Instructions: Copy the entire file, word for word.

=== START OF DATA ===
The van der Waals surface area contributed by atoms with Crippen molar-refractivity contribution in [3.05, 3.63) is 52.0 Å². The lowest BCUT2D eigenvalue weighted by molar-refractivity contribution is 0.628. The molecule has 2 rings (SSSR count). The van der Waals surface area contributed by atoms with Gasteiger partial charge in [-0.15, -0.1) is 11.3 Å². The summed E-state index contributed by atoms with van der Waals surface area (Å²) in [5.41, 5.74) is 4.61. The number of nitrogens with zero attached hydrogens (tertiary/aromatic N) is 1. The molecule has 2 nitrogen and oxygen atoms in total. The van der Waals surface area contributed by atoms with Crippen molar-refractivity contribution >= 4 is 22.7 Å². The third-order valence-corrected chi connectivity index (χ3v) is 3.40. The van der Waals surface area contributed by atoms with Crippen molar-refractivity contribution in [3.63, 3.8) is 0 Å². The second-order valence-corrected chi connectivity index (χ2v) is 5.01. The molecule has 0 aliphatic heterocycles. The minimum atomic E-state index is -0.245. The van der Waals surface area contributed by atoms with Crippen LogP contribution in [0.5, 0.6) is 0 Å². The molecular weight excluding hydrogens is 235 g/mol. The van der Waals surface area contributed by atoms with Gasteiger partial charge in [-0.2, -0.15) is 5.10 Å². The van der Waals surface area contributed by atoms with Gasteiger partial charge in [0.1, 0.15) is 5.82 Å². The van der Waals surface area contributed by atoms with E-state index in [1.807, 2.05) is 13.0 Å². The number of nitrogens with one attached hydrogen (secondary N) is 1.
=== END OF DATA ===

The van der Waals surface area contributed by atoms with Crippen molar-refractivity contribution in [3.05, 3.63) is 52.0 Å². The lowest BCUT2D eigenvalue weighted by molar-refractivity contribution is 0.628. The molecule has 2 rings (SSSR count). The van der Waals surface area contributed by atoms with Gasteiger partial charge in [-0.15, -0.1) is 11.3 Å². The summed E-state index contributed by atoms with van der Waals surface area (Å²) in [5.41, 5.74) is 4.61. The number of nitrogens with zero attached hydrogens (tertiary/aromatic N) is 1. The molecule has 2 nitrogen and oxygen atoms in total. The van der Waals surface area contributed by atoms with Crippen molar-refractivity contribution >= 4 is 22.7 Å². The third-order valence-corrected chi connectivity index (χ3v) is 3.40. The van der Waals surface area contributed by atoms with Crippen molar-refractivity contribution in [3.63, 3.8) is 0 Å². The second-order valence-corrected chi connectivity index (χ2v) is 5.01. The molecule has 0 aliphatic heterocycles. The minimum atomic E-state index is -0.245. The van der Waals surface area contributed by atoms with Crippen LogP contribution in [0.5, 0.6) is 0 Å². The molecular weight excluding hydrogens is 235 g/mol. The van der Waals surface area contributed by atoms with Gasteiger partial charge in [-0.2, -0.15) is 5.10 Å². The van der Waals surface area contributed by atoms with Gasteiger partial charge in [0.1, 0.15) is 5.82 Å². The van der Waals surface area contributed by atoms with E-state index in [1.807, 2.05) is 13.0 Å². The number of nitrogens with one attached hydrogen (secondary N) is 1.